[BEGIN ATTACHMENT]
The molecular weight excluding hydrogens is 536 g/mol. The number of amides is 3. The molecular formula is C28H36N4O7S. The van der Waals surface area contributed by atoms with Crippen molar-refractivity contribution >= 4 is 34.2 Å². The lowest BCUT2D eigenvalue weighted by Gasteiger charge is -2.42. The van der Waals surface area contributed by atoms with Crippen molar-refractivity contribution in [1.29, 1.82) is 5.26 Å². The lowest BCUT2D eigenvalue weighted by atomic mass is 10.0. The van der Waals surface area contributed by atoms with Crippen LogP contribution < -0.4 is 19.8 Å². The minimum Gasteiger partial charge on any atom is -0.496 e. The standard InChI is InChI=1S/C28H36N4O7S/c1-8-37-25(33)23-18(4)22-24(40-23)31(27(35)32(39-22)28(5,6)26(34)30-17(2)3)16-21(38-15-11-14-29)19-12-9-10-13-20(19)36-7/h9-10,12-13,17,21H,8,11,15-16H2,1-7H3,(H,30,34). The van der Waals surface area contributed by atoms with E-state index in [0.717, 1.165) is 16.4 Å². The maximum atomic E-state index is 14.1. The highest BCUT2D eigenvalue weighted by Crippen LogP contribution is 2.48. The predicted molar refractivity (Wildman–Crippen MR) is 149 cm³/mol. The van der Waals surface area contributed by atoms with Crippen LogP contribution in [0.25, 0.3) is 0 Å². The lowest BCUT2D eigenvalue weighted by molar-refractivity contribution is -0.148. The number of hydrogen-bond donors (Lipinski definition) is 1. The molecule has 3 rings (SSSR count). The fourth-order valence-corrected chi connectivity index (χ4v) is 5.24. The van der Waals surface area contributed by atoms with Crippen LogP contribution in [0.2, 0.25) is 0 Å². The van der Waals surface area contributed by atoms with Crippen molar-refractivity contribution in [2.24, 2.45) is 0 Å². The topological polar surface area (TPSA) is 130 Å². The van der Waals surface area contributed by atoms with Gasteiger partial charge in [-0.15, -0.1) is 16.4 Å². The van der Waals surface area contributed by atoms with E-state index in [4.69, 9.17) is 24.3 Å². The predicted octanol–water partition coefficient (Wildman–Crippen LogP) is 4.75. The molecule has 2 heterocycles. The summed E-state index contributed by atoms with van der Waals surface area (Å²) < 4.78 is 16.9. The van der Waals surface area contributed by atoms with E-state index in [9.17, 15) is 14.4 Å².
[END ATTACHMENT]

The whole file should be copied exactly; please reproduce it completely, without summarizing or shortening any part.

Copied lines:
The molecular weight excluding hydrogens is 536 g/mol. The number of amides is 3. The molecular formula is C28H36N4O7S. The van der Waals surface area contributed by atoms with Crippen molar-refractivity contribution >= 4 is 34.2 Å². The lowest BCUT2D eigenvalue weighted by Gasteiger charge is -2.42. The van der Waals surface area contributed by atoms with Crippen molar-refractivity contribution in [1.29, 1.82) is 5.26 Å². The lowest BCUT2D eigenvalue weighted by atomic mass is 10.0. The van der Waals surface area contributed by atoms with Crippen LogP contribution < -0.4 is 19.8 Å². The minimum Gasteiger partial charge on any atom is -0.496 e. The standard InChI is InChI=1S/C28H36N4O7S/c1-8-37-25(33)23-18(4)22-24(40-23)31(27(35)32(39-22)28(5,6)26(34)30-17(2)3)16-21(38-15-11-14-29)19-12-9-10-13-20(19)36-7/h9-10,12-13,17,21H,8,11,15-16H2,1-7H3,(H,30,34). The van der Waals surface area contributed by atoms with E-state index in [0.717, 1.165) is 16.4 Å². The maximum atomic E-state index is 14.1. The highest BCUT2D eigenvalue weighted by Crippen LogP contribution is 2.48. The predicted molar refractivity (Wildman–Crippen MR) is 149 cm³/mol. The van der Waals surface area contributed by atoms with Crippen LogP contribution in [0.25, 0.3) is 0 Å². The lowest BCUT2D eigenvalue weighted by molar-refractivity contribution is -0.148. The number of hydrogen-bond donors (Lipinski definition) is 1. The molecule has 3 rings (SSSR count). The fourth-order valence-corrected chi connectivity index (χ4v) is 5.24. The van der Waals surface area contributed by atoms with Crippen LogP contribution in [0.2, 0.25) is 0 Å². The van der Waals surface area contributed by atoms with Crippen molar-refractivity contribution in [2.24, 2.45) is 0 Å². The topological polar surface area (TPSA) is 130 Å². The van der Waals surface area contributed by atoms with Gasteiger partial charge in [-0.15, -0.1) is 16.4 Å². The van der Waals surface area contributed by atoms with E-state index in [4.69, 9.17) is 24.3 Å². The predicted octanol–water partition coefficient (Wildman–Crippen LogP) is 4.75. The molecule has 2 heterocycles. The summed E-state index contributed by atoms with van der Waals surface area (Å²) < 4.78 is 16.9. The van der Waals surface area contributed by atoms with E-state index in [9.17, 15) is 14.4 Å².